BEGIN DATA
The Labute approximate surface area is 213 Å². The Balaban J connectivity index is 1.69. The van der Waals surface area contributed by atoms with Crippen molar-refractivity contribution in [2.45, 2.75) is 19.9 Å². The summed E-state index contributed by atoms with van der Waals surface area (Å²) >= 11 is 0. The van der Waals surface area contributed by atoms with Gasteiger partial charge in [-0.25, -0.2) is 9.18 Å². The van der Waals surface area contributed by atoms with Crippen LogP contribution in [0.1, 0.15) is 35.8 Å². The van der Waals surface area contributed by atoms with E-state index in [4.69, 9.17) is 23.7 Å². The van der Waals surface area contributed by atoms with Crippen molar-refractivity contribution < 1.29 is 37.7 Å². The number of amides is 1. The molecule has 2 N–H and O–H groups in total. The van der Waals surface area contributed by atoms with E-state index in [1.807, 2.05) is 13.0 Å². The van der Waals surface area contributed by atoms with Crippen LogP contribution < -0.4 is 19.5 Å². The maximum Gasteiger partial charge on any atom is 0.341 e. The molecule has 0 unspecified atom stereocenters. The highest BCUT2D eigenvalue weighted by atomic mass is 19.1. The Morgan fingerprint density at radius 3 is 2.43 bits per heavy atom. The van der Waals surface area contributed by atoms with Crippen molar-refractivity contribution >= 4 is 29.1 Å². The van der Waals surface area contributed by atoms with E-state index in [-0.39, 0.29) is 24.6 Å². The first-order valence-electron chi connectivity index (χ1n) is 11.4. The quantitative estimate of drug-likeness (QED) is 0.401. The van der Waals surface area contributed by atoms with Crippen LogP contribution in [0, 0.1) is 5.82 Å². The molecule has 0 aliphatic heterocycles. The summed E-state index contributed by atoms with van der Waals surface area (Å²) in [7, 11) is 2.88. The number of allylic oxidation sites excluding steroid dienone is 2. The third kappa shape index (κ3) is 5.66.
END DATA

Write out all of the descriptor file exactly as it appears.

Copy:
The Labute approximate surface area is 213 Å². The Balaban J connectivity index is 1.69. The van der Waals surface area contributed by atoms with Crippen molar-refractivity contribution in [2.45, 2.75) is 19.9 Å². The summed E-state index contributed by atoms with van der Waals surface area (Å²) >= 11 is 0. The van der Waals surface area contributed by atoms with Gasteiger partial charge in [-0.25, -0.2) is 9.18 Å². The van der Waals surface area contributed by atoms with Crippen LogP contribution in [0.1, 0.15) is 35.8 Å². The van der Waals surface area contributed by atoms with E-state index in [4.69, 9.17) is 23.7 Å². The van der Waals surface area contributed by atoms with Crippen molar-refractivity contribution < 1.29 is 37.7 Å². The number of amides is 1. The molecule has 2 N–H and O–H groups in total. The van der Waals surface area contributed by atoms with E-state index in [1.807, 2.05) is 13.0 Å². The van der Waals surface area contributed by atoms with Crippen LogP contribution < -0.4 is 19.5 Å². The maximum Gasteiger partial charge on any atom is 0.341 e. The molecule has 0 unspecified atom stereocenters. The highest BCUT2D eigenvalue weighted by atomic mass is 19.1. The Morgan fingerprint density at radius 3 is 2.43 bits per heavy atom. The van der Waals surface area contributed by atoms with Crippen molar-refractivity contribution >= 4 is 29.1 Å². The van der Waals surface area contributed by atoms with E-state index in [-0.39, 0.29) is 24.6 Å². The first-order valence-electron chi connectivity index (χ1n) is 11.4. The quantitative estimate of drug-likeness (QED) is 0.401. The van der Waals surface area contributed by atoms with Crippen LogP contribution in [0, 0.1) is 5.82 Å². The molecule has 0 aliphatic heterocycles. The summed E-state index contributed by atoms with van der Waals surface area (Å²) in [7, 11) is 2.88. The number of allylic oxidation sites excluding steroid dienone is 2. The third kappa shape index (κ3) is 5.66.